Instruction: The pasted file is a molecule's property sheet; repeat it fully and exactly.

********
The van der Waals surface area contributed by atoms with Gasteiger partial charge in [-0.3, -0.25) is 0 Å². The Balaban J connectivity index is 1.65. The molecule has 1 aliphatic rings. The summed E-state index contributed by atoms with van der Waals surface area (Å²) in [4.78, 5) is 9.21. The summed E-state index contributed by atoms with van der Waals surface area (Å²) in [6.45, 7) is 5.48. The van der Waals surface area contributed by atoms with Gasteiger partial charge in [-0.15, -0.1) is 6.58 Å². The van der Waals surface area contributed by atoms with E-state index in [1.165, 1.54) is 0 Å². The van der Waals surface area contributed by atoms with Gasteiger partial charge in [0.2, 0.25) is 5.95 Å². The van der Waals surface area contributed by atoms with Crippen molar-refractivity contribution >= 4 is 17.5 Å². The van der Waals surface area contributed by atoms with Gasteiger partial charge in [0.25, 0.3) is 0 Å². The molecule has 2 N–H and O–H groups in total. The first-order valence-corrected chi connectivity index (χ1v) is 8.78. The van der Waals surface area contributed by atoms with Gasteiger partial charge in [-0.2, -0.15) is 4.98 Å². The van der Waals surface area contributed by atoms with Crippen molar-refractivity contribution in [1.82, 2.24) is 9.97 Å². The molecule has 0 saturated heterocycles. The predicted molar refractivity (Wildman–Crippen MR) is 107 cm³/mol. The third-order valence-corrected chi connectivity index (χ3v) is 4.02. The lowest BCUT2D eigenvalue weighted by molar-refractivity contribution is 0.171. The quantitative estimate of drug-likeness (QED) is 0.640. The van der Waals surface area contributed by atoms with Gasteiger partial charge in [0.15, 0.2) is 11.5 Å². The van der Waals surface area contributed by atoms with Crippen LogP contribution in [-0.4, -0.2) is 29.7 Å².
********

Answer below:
The van der Waals surface area contributed by atoms with Gasteiger partial charge in [-0.3, -0.25) is 0 Å². The Balaban J connectivity index is 1.65. The molecule has 1 aliphatic rings. The summed E-state index contributed by atoms with van der Waals surface area (Å²) in [4.78, 5) is 9.21. The summed E-state index contributed by atoms with van der Waals surface area (Å²) in [6.45, 7) is 5.48. The van der Waals surface area contributed by atoms with Gasteiger partial charge in [-0.15, -0.1) is 6.58 Å². The van der Waals surface area contributed by atoms with E-state index in [1.165, 1.54) is 0 Å². The van der Waals surface area contributed by atoms with Gasteiger partial charge in [0.2, 0.25) is 5.95 Å². The van der Waals surface area contributed by atoms with Crippen molar-refractivity contribution >= 4 is 17.5 Å². The van der Waals surface area contributed by atoms with Gasteiger partial charge in [0.25, 0.3) is 0 Å². The molecule has 2 N–H and O–H groups in total. The first-order valence-corrected chi connectivity index (χ1v) is 8.78. The van der Waals surface area contributed by atoms with Gasteiger partial charge in [-0.2, -0.15) is 4.98 Å². The van der Waals surface area contributed by atoms with Crippen molar-refractivity contribution in [1.82, 2.24) is 9.97 Å². The molecule has 0 saturated heterocycles. The predicted molar refractivity (Wildman–Crippen MR) is 107 cm³/mol. The third-order valence-corrected chi connectivity index (χ3v) is 4.02. The lowest BCUT2D eigenvalue weighted by molar-refractivity contribution is 0.171. The quantitative estimate of drug-likeness (QED) is 0.640. The van der Waals surface area contributed by atoms with Gasteiger partial charge in [0.15, 0.2) is 11.5 Å². The van der Waals surface area contributed by atoms with Crippen LogP contribution in [-0.4, -0.2) is 29.7 Å².